the difference between getting your license back or catching the bus to go to work for an entire year.
THE TRUTH is that criminal defense law is too complex to just “dabble” in. At a bare minimum, your lawyer should be familiar with the problems in the breath testing equipment, the
technical defenses that win drink driving hearings.
Beware if you see an lawyer advertising themsleves as a specialist in immigration law, employment law, tax law, family law, litigation, commercial law, trusts, wills estates and
criminal law and traffic law.
Question 2 Who will actually be handling my case ?
This may be THE MOST IMPORTANT question that you MUST ask.
It’s essential that you find out if the barrister or solicitor who you’re speaking with will actually be the attorney who works on your case and the barrister or solicitor who represents you in court, or if
they’re going to send somebody else to cover court hearings and Court motions.
Believe it or not, but there are some lawyers who are perfectly happy to take your money, charging you legal fees at a senior rate and then hand off your case to an inexperienced junior lawyer, often straight out of law school and barely have any involvement with your case ever again.
You deserve to know: “Will the lawyer I’m talking with be the barrister or solicitor who drives to every court hearing, deals with the prosecutor, argues the motions, and stands next to me
the entire time I’m in court, or will he ask another attorney to handle most of the work and just hope that my case pleas out?”
Demand to know who will really be your lawyer. If they tell you that the firm uses a “team” approach, they’re telling you that the person you’re speaking with today may not be the person who’s standing next to you in court during critical hearings or during trial. Not all team members are equal. For example, Sonny B Williams and Kenny Bromwich both play rugby league, does that mean they’re both equal?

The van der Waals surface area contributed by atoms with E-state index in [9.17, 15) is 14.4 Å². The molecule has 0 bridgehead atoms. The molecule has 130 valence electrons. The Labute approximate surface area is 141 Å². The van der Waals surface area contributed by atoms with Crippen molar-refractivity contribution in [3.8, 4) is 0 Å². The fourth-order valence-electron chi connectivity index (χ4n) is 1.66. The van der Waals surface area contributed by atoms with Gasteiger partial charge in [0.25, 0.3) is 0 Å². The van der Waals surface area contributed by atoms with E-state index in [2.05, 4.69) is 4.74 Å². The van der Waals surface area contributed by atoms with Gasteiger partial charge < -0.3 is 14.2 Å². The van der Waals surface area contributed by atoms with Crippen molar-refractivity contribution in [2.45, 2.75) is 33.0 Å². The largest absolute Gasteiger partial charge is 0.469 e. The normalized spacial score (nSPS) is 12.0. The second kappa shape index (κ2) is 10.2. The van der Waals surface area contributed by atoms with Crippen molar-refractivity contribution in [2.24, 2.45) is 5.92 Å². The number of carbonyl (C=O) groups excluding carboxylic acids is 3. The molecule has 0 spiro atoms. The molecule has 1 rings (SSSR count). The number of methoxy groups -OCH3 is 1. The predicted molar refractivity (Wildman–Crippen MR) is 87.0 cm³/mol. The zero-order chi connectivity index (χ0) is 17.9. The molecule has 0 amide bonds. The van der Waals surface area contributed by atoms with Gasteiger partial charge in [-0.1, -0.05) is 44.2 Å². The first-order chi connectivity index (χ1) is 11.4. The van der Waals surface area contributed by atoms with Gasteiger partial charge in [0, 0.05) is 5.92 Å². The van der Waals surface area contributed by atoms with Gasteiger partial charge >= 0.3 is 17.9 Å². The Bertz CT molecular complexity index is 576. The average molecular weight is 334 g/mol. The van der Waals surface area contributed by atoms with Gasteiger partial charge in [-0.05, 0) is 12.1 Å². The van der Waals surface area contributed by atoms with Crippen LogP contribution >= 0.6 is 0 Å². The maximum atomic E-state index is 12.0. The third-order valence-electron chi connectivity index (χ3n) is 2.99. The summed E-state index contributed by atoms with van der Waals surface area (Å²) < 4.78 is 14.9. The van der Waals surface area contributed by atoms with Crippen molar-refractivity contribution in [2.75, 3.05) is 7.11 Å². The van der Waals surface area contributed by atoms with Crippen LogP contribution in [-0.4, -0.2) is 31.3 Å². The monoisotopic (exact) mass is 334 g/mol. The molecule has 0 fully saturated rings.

Insist on dealing directly with the barrister or solicitor handling your case.
If the attorney tries to pawn off your case on some junior barrister or solicitor or asks the duty solicitor to handle the case while he sits back in his office, you should get a different lawyer.
Ask if you’ll get the attorneys cell phone number so you can reach them directly when necessary, and ask for a guarantee that the lawyer you meet will be the same person who does all the work on your case and goes to court for every hearing.
The issue is quite simple: Do you want an attorney who treats you as a valued client, or one who pawns you off on some other lawyer you’ve never met before?
Question 3 Do you limit the number of clients you represent ?
This question will tell you how much time your barrister will be able to invest in your case, and how much work she will do on your case. It will also tell you what type of criminal defence lawyer you’re working with.